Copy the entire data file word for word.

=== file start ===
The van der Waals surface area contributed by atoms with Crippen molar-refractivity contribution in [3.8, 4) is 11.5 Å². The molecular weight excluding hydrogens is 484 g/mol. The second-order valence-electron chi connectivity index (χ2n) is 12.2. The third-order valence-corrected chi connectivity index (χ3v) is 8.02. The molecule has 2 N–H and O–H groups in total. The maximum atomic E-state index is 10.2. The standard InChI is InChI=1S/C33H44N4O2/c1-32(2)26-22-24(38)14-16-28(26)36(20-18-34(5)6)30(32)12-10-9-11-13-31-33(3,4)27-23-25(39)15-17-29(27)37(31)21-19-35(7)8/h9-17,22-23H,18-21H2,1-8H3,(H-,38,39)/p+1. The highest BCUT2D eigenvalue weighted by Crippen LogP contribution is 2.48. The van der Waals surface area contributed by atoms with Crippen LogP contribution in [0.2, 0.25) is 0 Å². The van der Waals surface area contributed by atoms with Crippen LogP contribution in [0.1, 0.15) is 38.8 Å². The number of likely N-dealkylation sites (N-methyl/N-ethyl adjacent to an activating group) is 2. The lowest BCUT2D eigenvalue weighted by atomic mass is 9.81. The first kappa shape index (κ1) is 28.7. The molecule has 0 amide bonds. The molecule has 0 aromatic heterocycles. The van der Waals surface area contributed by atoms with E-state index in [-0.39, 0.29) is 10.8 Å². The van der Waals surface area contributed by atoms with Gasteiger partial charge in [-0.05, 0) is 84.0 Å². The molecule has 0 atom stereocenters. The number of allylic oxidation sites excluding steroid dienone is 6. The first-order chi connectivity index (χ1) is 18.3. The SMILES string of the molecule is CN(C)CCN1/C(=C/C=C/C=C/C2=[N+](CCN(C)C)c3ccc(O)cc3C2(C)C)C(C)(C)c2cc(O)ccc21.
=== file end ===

The van der Waals surface area contributed by atoms with Crippen molar-refractivity contribution in [3.8, 4) is 11.5 Å². The molecular weight excluding hydrogens is 484 g/mol. The second-order valence-electron chi connectivity index (χ2n) is 12.2. The third-order valence-corrected chi connectivity index (χ3v) is 8.02. The molecule has 2 N–H and O–H groups in total. The maximum atomic E-state index is 10.2. The standard InChI is InChI=1S/C33H44N4O2/c1-32(2)26-22-24(38)14-16-28(26)36(20-18-34(5)6)30(32)12-10-9-11-13-31-33(3,4)27-23-25(39)15-17-29(27)37(31)21-19-35(7)8/h9-17,22-23H,18-21H2,1-8H3,(H-,38,39)/p+1. The highest BCUT2D eigenvalue weighted by Crippen LogP contribution is 2.48. The van der Waals surface area contributed by atoms with Crippen LogP contribution in [0.2, 0.25) is 0 Å². The van der Waals surface area contributed by atoms with Crippen LogP contribution in [0.1, 0.15) is 38.8 Å². The number of likely N-dealkylation sites (N-methyl/N-ethyl adjacent to an activating group) is 2. The lowest BCUT2D eigenvalue weighted by atomic mass is 9.81. The first kappa shape index (κ1) is 28.7. The molecule has 0 amide bonds. The molecule has 0 aromatic heterocycles. The van der Waals surface area contributed by atoms with E-state index in [-0.39, 0.29) is 10.8 Å². The van der Waals surface area contributed by atoms with Gasteiger partial charge in [-0.05, 0) is 84.0 Å². The molecule has 0 atom stereocenters. The number of allylic oxidation sites excluding steroid dienone is 6. The first-order chi connectivity index (χ1) is 18.3. The SMILES string of the molecule is CN(C)CCN1/C(=C/C=C/C=C/C2=[N+](CCN(C)C)c3ccc(O)cc3C2(C)C)C(C)(C)c2cc(O)ccc21.